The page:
The killer app is the alerts. Not having to pull out the phone 500 times every day is what keeps this ugly thing on my wrist.
    Forget all the music control, runkeeper, navigation and whatever they try. Camera - that's just stupid. That's all done better on the phone, but the *alerts* are golden! Several friends went through the same process. Initial disappointment turned to must-have. I never use the buttons - just a quick glance when the thing buzz. Android or iOS in the watch is nonsense. Pebble got the idea right, but could scale down on the features and focus on the looks.
    So get me a "moderately clever" watch...

    • by Jhon (241832)

      I completely agree. I have a pebble and just being able to glance at it while on the road to see who is calling or texting/emailing is a huge convenience. Or in a theater where it makes virtually no noise and I can see it without lifting my arm up and the "glow" is next to non-existent but readable.

      I STOPED wearing a watch over a decade ago because I had a phone which told me the time. Oh how things have come full circle.

      Forget the apps -- it's the alerts that make it useful.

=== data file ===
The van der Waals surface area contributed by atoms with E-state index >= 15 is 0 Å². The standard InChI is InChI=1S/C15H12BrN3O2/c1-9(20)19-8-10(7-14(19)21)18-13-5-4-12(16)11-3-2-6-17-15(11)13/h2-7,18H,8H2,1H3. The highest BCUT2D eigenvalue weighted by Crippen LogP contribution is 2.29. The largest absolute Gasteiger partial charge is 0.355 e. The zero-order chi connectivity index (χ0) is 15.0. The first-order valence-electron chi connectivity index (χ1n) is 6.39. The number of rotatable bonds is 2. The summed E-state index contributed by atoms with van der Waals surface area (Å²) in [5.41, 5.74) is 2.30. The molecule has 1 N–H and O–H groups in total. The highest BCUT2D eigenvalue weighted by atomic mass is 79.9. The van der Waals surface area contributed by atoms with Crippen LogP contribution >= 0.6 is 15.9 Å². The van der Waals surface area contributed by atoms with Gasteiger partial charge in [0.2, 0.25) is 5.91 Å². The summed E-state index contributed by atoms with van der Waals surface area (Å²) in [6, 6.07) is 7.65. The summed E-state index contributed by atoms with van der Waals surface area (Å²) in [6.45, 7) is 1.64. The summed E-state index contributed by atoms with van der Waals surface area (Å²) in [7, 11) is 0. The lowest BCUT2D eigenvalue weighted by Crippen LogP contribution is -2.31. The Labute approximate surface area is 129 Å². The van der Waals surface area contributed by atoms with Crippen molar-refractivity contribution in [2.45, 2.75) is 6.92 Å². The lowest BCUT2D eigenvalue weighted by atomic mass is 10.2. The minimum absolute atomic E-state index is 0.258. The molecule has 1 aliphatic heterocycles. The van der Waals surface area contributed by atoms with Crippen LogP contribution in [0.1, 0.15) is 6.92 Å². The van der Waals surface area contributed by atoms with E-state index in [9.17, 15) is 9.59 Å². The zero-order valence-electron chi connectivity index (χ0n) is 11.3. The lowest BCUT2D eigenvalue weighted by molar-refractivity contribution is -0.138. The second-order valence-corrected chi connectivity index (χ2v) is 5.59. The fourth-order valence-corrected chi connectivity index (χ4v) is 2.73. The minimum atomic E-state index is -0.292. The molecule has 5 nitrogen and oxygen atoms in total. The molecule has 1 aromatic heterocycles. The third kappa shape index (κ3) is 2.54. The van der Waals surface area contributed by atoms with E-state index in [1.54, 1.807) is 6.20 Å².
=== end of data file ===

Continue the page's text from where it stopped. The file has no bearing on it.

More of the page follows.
• by Anonymous Coward

      You don't need a watch, you need a life!

      You've obviously made the trade off to give up your freedom to be connected 24x7, I am not judging you, its just not a choice that I would make for me.

      500 alerts a day? That's over 30 alerts an hour assuming a 16 hour day. An alert every 2 minutes? Wow... Just wow.

      How do you have time to have a life? I am serious about this. Are these alerts coming from work? From social media? Text Messages from friends?

      So during a 2 hour dinner or a movie or anything else y

  • Better fitness watch (Score:5, Informative)

    by Bodhammer (559311) on Saturday July 12, 2014 @05:18PM (#47439537)
    I would like a better fitness watch that tracked pulse rate without a chest band, respiration rate, blood pressure, blood sugar, and blood o2 levels, as well a movements such as swimming and riding, not just waking and running. I would like to to use the GPS in my phone and not have one built in.
  • Only if it's as high tech as they've promised. [macrumors.com]
  • Device convergence (Score:5, Insightful)

    by dbrueck (1872018) on Saturday July 12, 2014 @05:21PM (#47439551)